AMD plans to improve performance of its desktop computing platforms by launching a new accelerated processing unit as well as another generation of AM3+ and FM2+ motherboards with USB 3.1 and M.2 ports. The new APU — the AMD A10-7890K — will be the company’s most powerful hybrid processor ever, when it is released later this quarter. The new APU and motherboards will help AMD to maintain its competitive positions.

Same Thing, Only Faster

The upcoming AMD A10-7890K accelerated processing unit is based on the Kaveri design introduced two years ago. The APU will integrate two Steamroller modules (four x86 cores), 4 MB L2 cache, the AMD Radeon R7 integrated GPU with 512 stream processors and GCN 1.1 architecture, a dual-channel DDR3 memory controller (which supports up to DDR3-2133 memory) as well as second-generation video coding engine (VCE) and fourth-generation unified video decoder (UVC) units for video playback. Just like all modern hybrid processors from AMD, the new APU is compatible with heterogeneous system architecture specification 1.0 and can use its graphics core for general-purpose processing (in appropriate applications). The chip will feature unlocked multiplier.

The main difference of the new microprocessor compared to its predecessors will be slightly higher clock-rates and slightly better performance. AMD does not disclose exact specifications of the A10-7890K, but claims that its maximum turbo frequency will be 4.3 GHz, which means that its default clock-rate will likely hit 4 GHz or higher (AMD did not confirm this). It is unclear whether AMD plans to bundle its new Wraith cooler with the A10-7890K, but if the new chip gets the latest cooling solution, then it will get somewhat more competitive.

AMD’s latest APUs for desktops — also known as Godavari — feature upgraded power supply circuitry designed to deliver cleaner and higher amount of power to the die and are made using slightly refined GlobalFoundries’ 28 nm super high performance (SHP) process technology. Improved binning process and increased voltages (compared to the original Kaveri) enable AMD to increase clock-rates of its APUs gradually. This helps the company to sustain average selling price (ASP) of its desktop chips while staying competitive against Intel’s Core i3 and Pentium offerings.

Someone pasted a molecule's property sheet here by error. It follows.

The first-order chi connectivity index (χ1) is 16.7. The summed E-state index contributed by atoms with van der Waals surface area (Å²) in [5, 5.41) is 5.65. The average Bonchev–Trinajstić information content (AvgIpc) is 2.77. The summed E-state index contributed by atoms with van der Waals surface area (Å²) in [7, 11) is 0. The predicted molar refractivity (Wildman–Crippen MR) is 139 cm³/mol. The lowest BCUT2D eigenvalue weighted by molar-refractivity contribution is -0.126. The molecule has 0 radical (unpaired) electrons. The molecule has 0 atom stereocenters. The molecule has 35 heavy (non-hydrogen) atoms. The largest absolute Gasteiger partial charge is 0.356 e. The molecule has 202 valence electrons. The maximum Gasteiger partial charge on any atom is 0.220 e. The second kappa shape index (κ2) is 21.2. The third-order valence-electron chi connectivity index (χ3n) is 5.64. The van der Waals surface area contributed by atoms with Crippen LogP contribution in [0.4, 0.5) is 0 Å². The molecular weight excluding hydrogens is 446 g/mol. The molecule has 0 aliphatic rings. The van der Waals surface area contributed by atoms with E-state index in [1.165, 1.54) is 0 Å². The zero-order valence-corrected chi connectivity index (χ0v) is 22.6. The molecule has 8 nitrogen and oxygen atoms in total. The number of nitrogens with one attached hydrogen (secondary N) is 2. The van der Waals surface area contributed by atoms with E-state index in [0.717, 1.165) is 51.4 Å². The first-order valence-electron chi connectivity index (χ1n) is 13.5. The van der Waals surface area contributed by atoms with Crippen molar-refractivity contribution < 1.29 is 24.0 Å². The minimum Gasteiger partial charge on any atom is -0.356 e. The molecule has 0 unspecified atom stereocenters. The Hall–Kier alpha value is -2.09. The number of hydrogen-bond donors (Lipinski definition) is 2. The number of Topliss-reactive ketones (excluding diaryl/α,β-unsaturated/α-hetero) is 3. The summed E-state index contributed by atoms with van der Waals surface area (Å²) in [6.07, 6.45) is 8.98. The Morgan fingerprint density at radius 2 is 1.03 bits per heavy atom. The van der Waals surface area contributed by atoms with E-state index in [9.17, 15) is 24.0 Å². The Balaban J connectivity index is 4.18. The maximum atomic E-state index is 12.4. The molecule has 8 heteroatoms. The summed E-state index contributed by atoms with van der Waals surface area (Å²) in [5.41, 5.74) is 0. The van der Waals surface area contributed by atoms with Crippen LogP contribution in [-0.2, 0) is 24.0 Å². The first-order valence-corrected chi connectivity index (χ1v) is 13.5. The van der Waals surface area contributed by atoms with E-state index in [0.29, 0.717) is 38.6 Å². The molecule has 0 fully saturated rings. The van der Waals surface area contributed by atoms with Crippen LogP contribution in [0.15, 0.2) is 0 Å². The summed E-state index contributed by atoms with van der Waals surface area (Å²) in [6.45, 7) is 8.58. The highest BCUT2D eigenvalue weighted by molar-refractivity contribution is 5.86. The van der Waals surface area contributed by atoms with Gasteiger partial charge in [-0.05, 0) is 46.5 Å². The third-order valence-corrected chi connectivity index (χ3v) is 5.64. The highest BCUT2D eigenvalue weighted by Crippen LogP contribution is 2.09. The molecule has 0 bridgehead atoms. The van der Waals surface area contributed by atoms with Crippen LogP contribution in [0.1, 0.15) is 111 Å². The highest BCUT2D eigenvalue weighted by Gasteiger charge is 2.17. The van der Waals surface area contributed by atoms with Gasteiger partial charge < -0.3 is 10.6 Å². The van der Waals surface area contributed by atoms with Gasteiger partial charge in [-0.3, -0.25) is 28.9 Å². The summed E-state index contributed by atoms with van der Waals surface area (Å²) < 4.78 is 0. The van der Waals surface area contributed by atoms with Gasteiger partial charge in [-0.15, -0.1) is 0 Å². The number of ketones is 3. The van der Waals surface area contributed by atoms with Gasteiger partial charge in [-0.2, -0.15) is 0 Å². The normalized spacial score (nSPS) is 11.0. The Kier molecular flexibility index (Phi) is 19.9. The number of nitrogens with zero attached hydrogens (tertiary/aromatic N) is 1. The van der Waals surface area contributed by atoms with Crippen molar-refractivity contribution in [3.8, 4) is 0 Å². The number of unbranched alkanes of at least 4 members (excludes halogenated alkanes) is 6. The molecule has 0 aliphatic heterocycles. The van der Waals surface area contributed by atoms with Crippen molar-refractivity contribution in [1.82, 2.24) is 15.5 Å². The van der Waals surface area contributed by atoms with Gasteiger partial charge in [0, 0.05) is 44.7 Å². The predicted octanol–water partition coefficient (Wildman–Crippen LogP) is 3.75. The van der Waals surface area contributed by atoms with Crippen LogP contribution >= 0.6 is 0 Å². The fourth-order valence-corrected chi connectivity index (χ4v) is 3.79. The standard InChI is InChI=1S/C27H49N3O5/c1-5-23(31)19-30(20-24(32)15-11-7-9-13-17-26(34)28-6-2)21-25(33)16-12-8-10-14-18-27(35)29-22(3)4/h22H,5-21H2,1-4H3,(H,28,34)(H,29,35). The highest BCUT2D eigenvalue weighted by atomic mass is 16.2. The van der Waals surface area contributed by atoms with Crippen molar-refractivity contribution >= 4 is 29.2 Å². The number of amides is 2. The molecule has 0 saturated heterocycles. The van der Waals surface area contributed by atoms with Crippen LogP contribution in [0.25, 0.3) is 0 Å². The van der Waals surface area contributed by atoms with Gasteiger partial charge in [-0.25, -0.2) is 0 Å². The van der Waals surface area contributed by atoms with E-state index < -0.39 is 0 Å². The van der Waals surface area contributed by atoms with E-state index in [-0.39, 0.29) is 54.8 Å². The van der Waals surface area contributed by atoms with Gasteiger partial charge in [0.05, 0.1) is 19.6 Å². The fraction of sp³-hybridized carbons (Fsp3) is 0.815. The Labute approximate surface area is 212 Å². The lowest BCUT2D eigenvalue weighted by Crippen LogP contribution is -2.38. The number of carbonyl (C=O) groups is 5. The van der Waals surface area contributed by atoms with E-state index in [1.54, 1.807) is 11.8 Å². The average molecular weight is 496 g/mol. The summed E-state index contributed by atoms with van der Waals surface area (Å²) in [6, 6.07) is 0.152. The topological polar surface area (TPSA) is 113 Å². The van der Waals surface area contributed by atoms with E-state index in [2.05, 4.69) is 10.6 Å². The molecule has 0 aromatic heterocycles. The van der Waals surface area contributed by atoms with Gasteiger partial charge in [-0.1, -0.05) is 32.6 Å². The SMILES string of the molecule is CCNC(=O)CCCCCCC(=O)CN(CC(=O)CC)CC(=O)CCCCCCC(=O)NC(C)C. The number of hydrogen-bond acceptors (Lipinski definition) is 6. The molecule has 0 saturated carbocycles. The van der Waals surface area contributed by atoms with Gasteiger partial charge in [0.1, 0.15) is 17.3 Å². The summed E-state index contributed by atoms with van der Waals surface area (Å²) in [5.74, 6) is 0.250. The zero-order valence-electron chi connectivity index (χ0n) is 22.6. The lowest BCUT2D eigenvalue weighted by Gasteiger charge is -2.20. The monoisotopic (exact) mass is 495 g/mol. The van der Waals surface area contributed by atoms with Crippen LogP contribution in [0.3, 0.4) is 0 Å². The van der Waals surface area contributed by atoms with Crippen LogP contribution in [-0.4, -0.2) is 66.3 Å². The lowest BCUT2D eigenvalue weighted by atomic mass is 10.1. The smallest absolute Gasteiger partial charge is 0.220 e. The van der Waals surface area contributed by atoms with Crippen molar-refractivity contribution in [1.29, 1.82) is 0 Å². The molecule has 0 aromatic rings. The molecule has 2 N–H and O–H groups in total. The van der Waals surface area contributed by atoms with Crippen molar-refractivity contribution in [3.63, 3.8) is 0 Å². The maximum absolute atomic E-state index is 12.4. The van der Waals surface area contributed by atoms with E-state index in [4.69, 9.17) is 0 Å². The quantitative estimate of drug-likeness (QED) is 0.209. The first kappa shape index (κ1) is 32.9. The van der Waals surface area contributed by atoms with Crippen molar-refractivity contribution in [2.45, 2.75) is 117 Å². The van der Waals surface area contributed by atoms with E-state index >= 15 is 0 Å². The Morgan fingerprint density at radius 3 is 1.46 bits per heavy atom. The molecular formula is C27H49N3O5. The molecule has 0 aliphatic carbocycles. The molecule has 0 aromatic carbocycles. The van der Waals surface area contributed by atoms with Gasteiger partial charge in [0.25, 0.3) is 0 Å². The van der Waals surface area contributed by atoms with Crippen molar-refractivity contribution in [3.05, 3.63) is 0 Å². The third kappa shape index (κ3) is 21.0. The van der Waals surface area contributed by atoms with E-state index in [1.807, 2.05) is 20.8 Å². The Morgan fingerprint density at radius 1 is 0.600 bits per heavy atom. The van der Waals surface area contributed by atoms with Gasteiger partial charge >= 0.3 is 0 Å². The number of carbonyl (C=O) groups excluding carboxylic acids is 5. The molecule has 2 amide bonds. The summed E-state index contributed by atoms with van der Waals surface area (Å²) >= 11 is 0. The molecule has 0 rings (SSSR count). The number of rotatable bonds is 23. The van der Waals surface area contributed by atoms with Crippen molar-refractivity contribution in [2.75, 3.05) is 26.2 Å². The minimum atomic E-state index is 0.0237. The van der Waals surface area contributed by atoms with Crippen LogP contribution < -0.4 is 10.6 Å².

AMD Kaveri Lineup
  A10-
7890K
A10-
7870K
A10-
7850K
A10-
7800
A10-
7700K
A8-
7670K
A8-
7650K
A8-
7600
 X4
860K
Modules 2 2 2 2 2 2 2 2 2
Threads 4 4 4 4 4 4 4 4 4
Core Freq. (GHz) up to 4.3 3.9-4.1 3.7-4.0 3.5-3.9 3.4-3.8 3.6-3.9 3.3-3.8 3.1-3.8 3.7-4.0
Compute Units 4+8 4+8 4+8 4+8 4+6 4+6 4+6 4+6 4+0
Streaming
Processors
512 512 512 512 384 384 384 384 N/A
IGP Freq. (MHz) unknown 866 720 720 720 754 720 720 N/A
TDP 95W 95W 95W 65W 95W 95W 95W 65W 95W
DRAM
Frequency
2133 2133 2133 2133 2133 2133 2133 2133 1866
L2 Cache 2x2MB 2x2MB 2x2MB 2x2MB 2x2MB 2x2MB 2x2MB 2x2MB 2x2MB
 

The release of the AMD A10-7890K accelerated processing unit may not be a breakthrough in terms of additional performance. However, it shows two important things. Firstly, AMD can increase clock-rates of its existing chips (which potentially means that overclockers can boost them further). Secondly, AMD is confident that its upcoming code-named Bristol Ridge APUs will be powerful enough to leave current-gen hybrid processors behind in terms of performance.

New Motherboards Incoming

AMD also revealed at CES that its partners are working on a new generation of socket AM3+ and socket FM2+ motherboards. The new breed of mainboards from various manufacturers will feature USB 3.1 gen 2 controllers (ASMedia ASM1142) that will enable USB type-A and USB type-C ports. Besides, select motherboards will also have M.2 connectors for solid-state drives.

The implementation of the USB 3.1 is relatively easy: the ASMedia ASM1142 controller requires two PCI Express 2.0 lanes (something that all modern AMD platforms have), everything that motherboard makers need to do is to install one chip and supporting logic. Meanwhile, a properly implemented M.2 connector for contemporary solid-state drives needs four PCI Express 3.0 lanes in order to provide up to 3940 MB/s of bandwidth. The AMD FX (AM3+) platforms do not support PCIe 3.0 natively at all, hence, AMD’s partners will have to either implement an M.2 connector using four PCIe 2.0 ports (which would limit bandwidth to 2000 MB/s), or use a PCIe switch to “convert” eight PCIe 2.0 lanes into four PCIe 3.0 lanes. The AMD A-series (FM2+) processors support PCIe 3.0 x16 and hence can support an M.2 port with PCIe 3.0 x4 bandwidth, but in that case graphics cards will have to work in PCIe 3.0 x8 mode. In general, it is possible to add USB 3.1 and M.2 to current-generation AM3+ and FM2+ platforms, but that comes at a cost.